Kathmandu, July 23
The government has drafted the Plants Bill, 2016 to make necessary legal provisions for the study, research, identification, protection, conservation and sustainable management of indigenous plants.
The Bill, which is under consideration at the legislature-parliament, says all plants and plant resources available within Nepal shall be under the ownership of the government and no one shall be permitted to claim the ownership of such resources.
The Department of Plant Resources under the Ministry of Forest and Soil Conservation will develop a list of indigenous plants, and protect and conserve them.
“No one shall sell, distribute and import indigenous plants and plant resources, and claim the patent thereof unless otherwise prescribed by the department,” says the law. Similarly, anyone willing to carry out study on human, animal or commercial purpose of plants and plant resources will be required to obtain licence from the department.
“Any person or organisation that wishes to collect sample of plants for research or grow plants shall also obtain licence from the department,” it reads. The department will remain as the sole authorised agency to identify plants and plant resources.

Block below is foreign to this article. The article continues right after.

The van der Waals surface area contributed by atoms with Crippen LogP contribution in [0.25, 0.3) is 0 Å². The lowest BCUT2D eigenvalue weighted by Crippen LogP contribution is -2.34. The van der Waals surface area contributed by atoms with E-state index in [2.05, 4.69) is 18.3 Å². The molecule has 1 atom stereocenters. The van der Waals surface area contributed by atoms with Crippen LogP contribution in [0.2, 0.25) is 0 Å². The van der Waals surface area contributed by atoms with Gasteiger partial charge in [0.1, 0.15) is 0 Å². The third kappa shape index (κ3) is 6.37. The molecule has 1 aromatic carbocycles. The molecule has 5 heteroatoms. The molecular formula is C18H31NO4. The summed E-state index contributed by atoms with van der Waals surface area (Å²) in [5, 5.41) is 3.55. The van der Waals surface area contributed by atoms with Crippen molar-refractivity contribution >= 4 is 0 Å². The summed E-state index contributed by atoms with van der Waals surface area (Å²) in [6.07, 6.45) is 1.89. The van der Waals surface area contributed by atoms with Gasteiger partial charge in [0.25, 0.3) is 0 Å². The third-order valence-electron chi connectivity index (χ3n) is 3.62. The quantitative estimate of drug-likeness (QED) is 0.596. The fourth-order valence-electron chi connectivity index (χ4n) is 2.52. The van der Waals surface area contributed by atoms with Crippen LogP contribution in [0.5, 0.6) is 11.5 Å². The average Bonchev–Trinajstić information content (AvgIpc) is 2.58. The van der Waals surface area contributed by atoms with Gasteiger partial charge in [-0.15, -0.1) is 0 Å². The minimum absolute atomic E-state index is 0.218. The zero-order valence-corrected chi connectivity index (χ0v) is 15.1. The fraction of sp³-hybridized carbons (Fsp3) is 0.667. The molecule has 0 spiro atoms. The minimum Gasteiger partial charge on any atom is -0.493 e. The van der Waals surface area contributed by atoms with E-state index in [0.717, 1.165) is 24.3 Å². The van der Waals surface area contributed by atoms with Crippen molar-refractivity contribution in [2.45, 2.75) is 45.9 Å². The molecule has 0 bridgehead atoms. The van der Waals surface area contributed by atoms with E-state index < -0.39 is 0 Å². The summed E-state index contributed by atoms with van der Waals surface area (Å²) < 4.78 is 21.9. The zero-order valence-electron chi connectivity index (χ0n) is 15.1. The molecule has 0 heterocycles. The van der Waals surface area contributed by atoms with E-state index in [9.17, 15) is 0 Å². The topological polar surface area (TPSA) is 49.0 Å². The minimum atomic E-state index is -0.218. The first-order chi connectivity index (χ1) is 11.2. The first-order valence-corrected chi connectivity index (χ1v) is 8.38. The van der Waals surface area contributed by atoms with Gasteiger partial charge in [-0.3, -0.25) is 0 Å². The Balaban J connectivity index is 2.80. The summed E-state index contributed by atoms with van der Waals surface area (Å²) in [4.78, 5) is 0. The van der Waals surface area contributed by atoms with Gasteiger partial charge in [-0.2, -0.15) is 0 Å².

The law has also cleared the deck for the establishment of botanical garden in any part of the country for the purpose of protection, conservation and management of plant resources. Such botanical garden many create seed bank for the protection of genetic source of plant species. As per the law, the government may declare any area of the country as special plants zone by specifying its four corners for the protection and conservation of specific plant species. The government may also establish a National Herbarium under the department.
The bill for the first time has envisaged the provision of Herbal Medicine Research Centre for the purpose recommending commercial farming of herbal medicines. An 18-member plants and plant resources management council led by the minster for forest and soil conservation will be formed to formulate national policies for the study, research, development, conservation and utilisation of plants and plant resources.
“Any one in contravention of the law will be liable to imprisonment of up to five years or up to Rs 100,000 fine or both depending on the gravity of the offence,” states the draft bill.
A version of this article appears in print on July 24, 2016 of The Himalayan Times.